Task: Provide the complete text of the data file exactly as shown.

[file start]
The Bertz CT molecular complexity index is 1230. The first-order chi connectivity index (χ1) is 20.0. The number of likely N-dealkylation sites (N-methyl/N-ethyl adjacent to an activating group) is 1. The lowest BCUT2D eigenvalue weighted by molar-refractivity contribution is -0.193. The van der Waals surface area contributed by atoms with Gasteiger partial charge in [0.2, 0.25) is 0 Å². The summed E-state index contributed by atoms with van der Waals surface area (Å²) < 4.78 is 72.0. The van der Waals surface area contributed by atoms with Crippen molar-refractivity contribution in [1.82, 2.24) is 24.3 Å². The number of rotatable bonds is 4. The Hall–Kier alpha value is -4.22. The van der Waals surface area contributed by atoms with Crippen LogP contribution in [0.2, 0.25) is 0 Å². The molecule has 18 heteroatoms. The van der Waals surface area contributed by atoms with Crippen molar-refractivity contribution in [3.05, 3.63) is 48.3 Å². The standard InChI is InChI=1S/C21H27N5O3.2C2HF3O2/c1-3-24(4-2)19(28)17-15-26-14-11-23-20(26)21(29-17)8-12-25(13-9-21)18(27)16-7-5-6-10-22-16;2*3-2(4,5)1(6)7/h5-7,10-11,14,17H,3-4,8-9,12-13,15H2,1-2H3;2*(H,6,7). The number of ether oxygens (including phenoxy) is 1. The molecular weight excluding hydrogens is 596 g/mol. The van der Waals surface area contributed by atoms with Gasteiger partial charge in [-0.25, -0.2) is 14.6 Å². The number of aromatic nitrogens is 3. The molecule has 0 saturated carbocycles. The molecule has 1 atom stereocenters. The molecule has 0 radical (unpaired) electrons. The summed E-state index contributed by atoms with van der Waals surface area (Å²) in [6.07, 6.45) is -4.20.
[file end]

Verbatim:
The Bertz CT molecular complexity index is 1230. The first-order chi connectivity index (χ1) is 20.0. The number of likely N-dealkylation sites (N-methyl/N-ethyl adjacent to an activating group) is 1. The lowest BCUT2D eigenvalue weighted by molar-refractivity contribution is -0.193. The van der Waals surface area contributed by atoms with Gasteiger partial charge in [0.2, 0.25) is 0 Å². The summed E-state index contributed by atoms with van der Waals surface area (Å²) < 4.78 is 72.0. The van der Waals surface area contributed by atoms with Crippen molar-refractivity contribution in [1.82, 2.24) is 24.3 Å². The number of rotatable bonds is 4. The Hall–Kier alpha value is -4.22. The van der Waals surface area contributed by atoms with Crippen LogP contribution in [0.2, 0.25) is 0 Å². The molecule has 18 heteroatoms. The van der Waals surface area contributed by atoms with Crippen molar-refractivity contribution in [3.05, 3.63) is 48.3 Å². The standard InChI is InChI=1S/C21H27N5O3.2C2HF3O2/c1-3-24(4-2)19(28)17-15-26-14-11-23-20(26)21(29-17)8-12-25(13-9-21)18(27)16-7-5-6-10-22-16;2*3-2(4,5)1(6)7/h5-7,10-11,14,17H,3-4,8-9,12-13,15H2,1-2H3;2*(H,6,7). The number of ether oxygens (including phenoxy) is 1. The molecular weight excluding hydrogens is 596 g/mol. The van der Waals surface area contributed by atoms with Gasteiger partial charge in [-0.25, -0.2) is 14.6 Å². The number of aromatic nitrogens is 3. The molecule has 0 saturated carbocycles. The molecule has 1 atom stereocenters. The molecule has 0 radical (unpaired) electrons. The summed E-state index contributed by atoms with van der Waals surface area (Å²) in [6.07, 6.45) is -4.20.